Redefining the sponge-symbiont acquisition paradigm: sponge microbes exhibit chemotaxis towards host-derived compounds

Jessica Tout, Carmen Astudillo-García, Michael W. Taylor, Gene W. Tyson, Roman Stocker, Peter J. Ralph, Justin R. Seymour, Nicole S. Webster

Research output: Contribution to journalArticlepeer-review

11 Citations (Scopus)

Abstract

Marine sponges host stable and species-specific microbial symbionts that are thought to be acquired and maintained by the host through a combination of vertical transmission and filtration from the surrounding seawater. To assess whether the microbial symbionts also actively contribute to the establishment of these symbioses, we performed in situ experiments on Orpheus Island, Great Barrier Reef, to quantify the chemotactic responses of natural populations of seawater microorganisms towards cellular extracts of the reef sponge Rhopaloeides odorabile. Flow cytometry analysis revealed significant levels of microbial chemotaxis towards R. odorabile extracts and 16S rRNA gene amplicon sequencing showed enrichment of ‘sponge-specific’ microbial phylotypes, including a cluster within the Gemmatimonadetes and another within the Actinobacteria. These findings infer a potential mechanism for how sponges can acquire bacterial symbionts from the surrounding environment and suggest an active role of the symbionts in finding their host.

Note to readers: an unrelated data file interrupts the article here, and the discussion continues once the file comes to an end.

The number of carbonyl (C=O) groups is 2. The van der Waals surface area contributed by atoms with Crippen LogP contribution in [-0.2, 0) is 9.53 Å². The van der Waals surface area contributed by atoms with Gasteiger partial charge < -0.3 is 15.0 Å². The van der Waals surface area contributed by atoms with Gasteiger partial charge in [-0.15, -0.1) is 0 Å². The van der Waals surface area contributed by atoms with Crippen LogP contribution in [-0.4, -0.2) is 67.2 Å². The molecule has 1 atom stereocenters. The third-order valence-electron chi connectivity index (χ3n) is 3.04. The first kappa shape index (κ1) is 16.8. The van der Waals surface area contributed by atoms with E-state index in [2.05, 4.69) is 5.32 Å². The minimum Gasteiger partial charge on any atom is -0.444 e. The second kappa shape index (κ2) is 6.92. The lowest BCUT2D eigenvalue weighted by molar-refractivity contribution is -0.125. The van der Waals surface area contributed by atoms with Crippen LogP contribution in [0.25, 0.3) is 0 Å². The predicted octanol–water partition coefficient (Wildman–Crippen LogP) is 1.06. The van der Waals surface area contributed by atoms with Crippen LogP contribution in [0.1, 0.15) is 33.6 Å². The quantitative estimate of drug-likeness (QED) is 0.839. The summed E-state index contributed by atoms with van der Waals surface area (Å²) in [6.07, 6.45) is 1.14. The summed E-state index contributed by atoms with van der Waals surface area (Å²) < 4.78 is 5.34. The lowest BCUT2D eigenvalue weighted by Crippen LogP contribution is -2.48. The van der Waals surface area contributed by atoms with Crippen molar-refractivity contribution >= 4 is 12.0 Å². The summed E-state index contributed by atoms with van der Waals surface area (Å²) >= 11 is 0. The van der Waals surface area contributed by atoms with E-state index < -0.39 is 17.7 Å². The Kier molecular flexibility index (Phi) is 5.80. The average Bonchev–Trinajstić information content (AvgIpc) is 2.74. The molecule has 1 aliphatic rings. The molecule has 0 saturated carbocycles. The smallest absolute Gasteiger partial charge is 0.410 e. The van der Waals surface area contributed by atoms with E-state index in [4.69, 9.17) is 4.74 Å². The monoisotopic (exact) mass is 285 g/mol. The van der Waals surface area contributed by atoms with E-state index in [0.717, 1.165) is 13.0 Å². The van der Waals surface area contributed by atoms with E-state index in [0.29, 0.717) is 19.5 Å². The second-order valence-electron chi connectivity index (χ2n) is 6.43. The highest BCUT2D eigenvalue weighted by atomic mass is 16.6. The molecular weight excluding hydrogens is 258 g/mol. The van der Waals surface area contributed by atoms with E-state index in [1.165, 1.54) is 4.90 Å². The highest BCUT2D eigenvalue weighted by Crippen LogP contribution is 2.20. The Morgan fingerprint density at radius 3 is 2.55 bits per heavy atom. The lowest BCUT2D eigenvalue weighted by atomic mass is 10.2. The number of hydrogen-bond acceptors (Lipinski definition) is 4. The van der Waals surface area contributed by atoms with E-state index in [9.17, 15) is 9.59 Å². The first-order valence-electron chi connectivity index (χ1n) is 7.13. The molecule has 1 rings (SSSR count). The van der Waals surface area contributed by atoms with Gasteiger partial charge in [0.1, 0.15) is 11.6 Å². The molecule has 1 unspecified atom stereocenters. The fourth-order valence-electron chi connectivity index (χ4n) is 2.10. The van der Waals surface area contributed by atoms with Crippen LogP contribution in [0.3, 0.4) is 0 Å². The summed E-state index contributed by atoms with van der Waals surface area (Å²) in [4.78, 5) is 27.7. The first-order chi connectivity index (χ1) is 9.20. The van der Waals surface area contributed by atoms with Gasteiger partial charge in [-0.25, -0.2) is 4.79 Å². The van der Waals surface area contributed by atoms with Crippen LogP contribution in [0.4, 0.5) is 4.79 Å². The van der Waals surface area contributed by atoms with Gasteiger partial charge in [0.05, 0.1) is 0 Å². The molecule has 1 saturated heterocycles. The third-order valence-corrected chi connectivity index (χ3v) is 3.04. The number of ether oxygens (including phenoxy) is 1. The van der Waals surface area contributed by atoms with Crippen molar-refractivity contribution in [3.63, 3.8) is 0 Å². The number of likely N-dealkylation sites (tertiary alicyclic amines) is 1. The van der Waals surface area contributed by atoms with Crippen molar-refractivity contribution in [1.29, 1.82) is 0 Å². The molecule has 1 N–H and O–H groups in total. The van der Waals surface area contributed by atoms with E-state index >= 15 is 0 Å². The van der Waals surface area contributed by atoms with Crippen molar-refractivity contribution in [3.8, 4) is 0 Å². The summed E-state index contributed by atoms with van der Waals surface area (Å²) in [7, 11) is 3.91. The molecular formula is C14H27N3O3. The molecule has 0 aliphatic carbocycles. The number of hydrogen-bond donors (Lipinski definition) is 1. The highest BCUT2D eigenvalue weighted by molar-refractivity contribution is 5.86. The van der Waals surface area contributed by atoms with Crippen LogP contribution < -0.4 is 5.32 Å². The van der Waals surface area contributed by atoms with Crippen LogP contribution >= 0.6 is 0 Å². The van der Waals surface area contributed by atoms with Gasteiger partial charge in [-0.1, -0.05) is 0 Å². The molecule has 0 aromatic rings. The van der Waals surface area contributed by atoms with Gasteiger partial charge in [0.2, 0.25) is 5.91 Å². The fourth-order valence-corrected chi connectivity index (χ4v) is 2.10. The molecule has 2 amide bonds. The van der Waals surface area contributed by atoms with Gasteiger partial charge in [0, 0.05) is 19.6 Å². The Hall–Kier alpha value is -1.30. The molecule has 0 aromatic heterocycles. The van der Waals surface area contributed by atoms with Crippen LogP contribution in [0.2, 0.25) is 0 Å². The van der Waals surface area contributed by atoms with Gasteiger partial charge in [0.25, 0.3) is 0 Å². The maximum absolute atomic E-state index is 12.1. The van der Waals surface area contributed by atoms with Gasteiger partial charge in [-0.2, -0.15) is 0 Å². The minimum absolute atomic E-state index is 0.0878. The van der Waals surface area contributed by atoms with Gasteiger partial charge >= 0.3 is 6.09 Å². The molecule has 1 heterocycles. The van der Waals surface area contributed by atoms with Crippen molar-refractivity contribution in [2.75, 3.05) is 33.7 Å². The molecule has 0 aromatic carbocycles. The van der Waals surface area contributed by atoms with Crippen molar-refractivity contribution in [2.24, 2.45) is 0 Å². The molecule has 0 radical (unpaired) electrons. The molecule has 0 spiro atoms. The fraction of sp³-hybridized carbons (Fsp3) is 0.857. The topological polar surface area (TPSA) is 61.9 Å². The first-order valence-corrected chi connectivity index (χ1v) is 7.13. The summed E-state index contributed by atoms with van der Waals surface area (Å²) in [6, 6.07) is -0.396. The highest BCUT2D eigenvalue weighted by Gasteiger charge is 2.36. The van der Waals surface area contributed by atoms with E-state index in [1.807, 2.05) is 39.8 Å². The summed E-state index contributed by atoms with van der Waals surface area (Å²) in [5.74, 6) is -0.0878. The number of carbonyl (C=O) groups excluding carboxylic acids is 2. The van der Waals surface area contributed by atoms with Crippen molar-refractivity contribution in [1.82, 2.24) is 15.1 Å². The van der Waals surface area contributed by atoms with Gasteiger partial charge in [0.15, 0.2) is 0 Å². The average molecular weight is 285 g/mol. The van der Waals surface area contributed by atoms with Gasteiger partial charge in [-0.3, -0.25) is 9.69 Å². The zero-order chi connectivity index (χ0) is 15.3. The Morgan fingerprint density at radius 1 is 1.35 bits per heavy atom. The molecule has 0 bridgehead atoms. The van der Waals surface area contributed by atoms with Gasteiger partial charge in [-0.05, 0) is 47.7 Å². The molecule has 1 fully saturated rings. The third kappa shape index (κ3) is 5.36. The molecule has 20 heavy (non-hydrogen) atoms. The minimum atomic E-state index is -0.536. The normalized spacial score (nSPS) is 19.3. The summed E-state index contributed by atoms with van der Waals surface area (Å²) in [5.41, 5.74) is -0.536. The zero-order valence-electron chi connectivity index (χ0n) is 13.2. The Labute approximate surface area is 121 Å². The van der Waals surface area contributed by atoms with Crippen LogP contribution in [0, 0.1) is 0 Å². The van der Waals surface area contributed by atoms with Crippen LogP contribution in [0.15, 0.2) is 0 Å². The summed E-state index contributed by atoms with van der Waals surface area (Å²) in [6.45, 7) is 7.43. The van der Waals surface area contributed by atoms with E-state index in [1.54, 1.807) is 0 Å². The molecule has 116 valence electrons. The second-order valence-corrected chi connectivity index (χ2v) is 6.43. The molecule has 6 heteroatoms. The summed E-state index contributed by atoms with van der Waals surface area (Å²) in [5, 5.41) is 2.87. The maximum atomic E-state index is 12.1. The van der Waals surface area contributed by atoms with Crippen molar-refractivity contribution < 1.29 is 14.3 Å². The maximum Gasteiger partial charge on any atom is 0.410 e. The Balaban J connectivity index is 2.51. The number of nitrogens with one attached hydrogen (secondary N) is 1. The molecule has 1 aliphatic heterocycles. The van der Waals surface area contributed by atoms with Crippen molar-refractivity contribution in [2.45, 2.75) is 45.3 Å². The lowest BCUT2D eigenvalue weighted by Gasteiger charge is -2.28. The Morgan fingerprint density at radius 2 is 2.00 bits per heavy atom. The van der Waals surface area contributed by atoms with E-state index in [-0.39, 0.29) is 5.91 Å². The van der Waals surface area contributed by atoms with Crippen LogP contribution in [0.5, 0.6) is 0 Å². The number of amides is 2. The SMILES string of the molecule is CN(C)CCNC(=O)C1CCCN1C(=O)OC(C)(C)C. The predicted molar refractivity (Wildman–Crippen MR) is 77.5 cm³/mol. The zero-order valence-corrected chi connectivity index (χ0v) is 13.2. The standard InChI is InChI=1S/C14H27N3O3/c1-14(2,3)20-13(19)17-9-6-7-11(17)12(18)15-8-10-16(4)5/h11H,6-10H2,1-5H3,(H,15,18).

Original languageEnglish
Pages (from-to)750-755
Number of pages6
JournalEnvironmental Microbiology Reports
Volume9
Issue number6
Early online date11 Sep 2017
DOIs
Publication statusPublished - Dec 2017

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